When Autism is a Delay and When It's Not
By: Patrick McGreevy, PhD, BCBA-D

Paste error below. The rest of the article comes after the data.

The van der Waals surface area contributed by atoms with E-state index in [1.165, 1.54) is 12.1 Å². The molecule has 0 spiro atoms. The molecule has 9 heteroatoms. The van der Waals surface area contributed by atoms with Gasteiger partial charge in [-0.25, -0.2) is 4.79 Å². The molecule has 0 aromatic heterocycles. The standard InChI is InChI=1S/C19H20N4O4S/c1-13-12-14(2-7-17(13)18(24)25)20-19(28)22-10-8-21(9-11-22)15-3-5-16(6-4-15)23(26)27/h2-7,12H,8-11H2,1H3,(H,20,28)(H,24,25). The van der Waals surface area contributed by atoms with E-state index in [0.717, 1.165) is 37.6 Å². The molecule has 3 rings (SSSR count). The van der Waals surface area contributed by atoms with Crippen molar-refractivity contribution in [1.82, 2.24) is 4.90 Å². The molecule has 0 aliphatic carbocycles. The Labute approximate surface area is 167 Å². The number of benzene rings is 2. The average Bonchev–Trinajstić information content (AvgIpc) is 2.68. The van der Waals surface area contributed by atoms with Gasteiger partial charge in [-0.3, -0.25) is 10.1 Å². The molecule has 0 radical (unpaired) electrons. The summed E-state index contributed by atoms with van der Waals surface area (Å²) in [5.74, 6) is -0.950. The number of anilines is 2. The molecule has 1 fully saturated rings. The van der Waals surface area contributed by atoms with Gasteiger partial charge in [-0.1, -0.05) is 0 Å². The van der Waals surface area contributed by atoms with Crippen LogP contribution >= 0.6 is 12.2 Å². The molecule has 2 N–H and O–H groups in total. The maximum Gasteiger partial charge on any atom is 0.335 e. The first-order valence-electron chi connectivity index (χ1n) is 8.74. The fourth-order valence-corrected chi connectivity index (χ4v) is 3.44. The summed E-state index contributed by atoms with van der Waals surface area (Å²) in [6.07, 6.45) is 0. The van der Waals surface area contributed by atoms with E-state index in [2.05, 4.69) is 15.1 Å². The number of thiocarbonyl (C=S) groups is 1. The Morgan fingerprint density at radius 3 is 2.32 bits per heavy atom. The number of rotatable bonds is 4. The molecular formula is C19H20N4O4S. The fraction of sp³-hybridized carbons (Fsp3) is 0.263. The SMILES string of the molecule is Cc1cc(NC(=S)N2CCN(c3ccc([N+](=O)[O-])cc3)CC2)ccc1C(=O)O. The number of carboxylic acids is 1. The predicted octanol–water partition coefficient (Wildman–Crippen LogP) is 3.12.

Early intervention for children with autism often begins with an assumption that gaps in their current skill repertoire are simply delays in typical skill development. This assumption then leads to the use of developmental curricula like the VB-MAPP, the ABLLS, or the Early Start Denver Model, which specify those gaps in the context of typically-developing children. Instruction is then directed toward filling in those gaps, thereby eliminating those delays and permitting children to 'catch up' to their typically-developing peers. As most children with autism become older, it will become apparent that those gaps cannot be filled in despite high-quality instruction. What were once referred to as 'delays', are actually experienced as 'barriers', which are almost impossible to overcome and which necessitate a life skills curriculum.